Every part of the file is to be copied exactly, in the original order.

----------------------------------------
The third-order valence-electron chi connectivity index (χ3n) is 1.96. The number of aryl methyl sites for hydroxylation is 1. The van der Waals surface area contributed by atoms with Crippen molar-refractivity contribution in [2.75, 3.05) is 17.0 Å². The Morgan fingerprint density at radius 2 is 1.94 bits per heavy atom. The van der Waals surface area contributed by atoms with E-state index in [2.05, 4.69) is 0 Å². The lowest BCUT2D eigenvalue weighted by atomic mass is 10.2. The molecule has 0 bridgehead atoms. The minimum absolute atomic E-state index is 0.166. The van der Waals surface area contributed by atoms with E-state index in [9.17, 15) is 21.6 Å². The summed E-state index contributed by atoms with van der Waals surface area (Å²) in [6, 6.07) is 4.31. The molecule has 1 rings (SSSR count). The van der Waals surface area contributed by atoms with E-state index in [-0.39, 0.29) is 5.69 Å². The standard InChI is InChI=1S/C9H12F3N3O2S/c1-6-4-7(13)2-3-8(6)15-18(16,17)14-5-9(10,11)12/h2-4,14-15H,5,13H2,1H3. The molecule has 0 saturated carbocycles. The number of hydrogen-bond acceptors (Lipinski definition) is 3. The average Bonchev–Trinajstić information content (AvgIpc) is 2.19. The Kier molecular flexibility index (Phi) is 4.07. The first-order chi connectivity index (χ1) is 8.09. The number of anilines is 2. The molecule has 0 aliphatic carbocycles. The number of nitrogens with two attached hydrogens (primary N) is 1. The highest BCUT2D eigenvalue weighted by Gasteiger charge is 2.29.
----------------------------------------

The third-order valence-electron chi connectivity index (χ3n) is 1.96. The number of aryl methyl sites for hydroxylation is 1. The van der Waals surface area contributed by atoms with Crippen molar-refractivity contribution in [2.75, 3.05) is 17.0 Å². The Morgan fingerprint density at radius 2 is 1.94 bits per heavy atom. The van der Waals surface area contributed by atoms with E-state index in [2.05, 4.69) is 0 Å². The lowest BCUT2D eigenvalue weighted by atomic mass is 10.2. The molecule has 0 bridgehead atoms. The minimum absolute atomic E-state index is 0.166. The van der Waals surface area contributed by atoms with E-state index in [9.17, 15) is 21.6 Å². The summed E-state index contributed by atoms with van der Waals surface area (Å²) in [6, 6.07) is 4.31. The molecule has 1 rings (SSSR count). The van der Waals surface area contributed by atoms with E-state index in [-0.39, 0.29) is 5.69 Å². The standard InChI is InChI=1S/C9H12F3N3O2S/c1-6-4-7(13)2-3-8(6)15-18(16,17)14-5-9(10,11)12/h2-4,14-15H,5,13H2,1H3. The molecule has 0 saturated carbocycles. The number of hydrogen-bond acceptors (Lipinski definition) is 3. The average Bonchev–Trinajstić information content (AvgIpc) is 2.19. The Kier molecular flexibility index (Phi) is 4.07. The first-order chi connectivity index (χ1) is 8.09. The number of anilines is 2. The molecule has 0 aliphatic carbocycles. The number of nitrogens with two attached hydrogens (primary N) is 1. The highest BCUT2D eigenvalue weighted by Gasteiger charge is 2.29.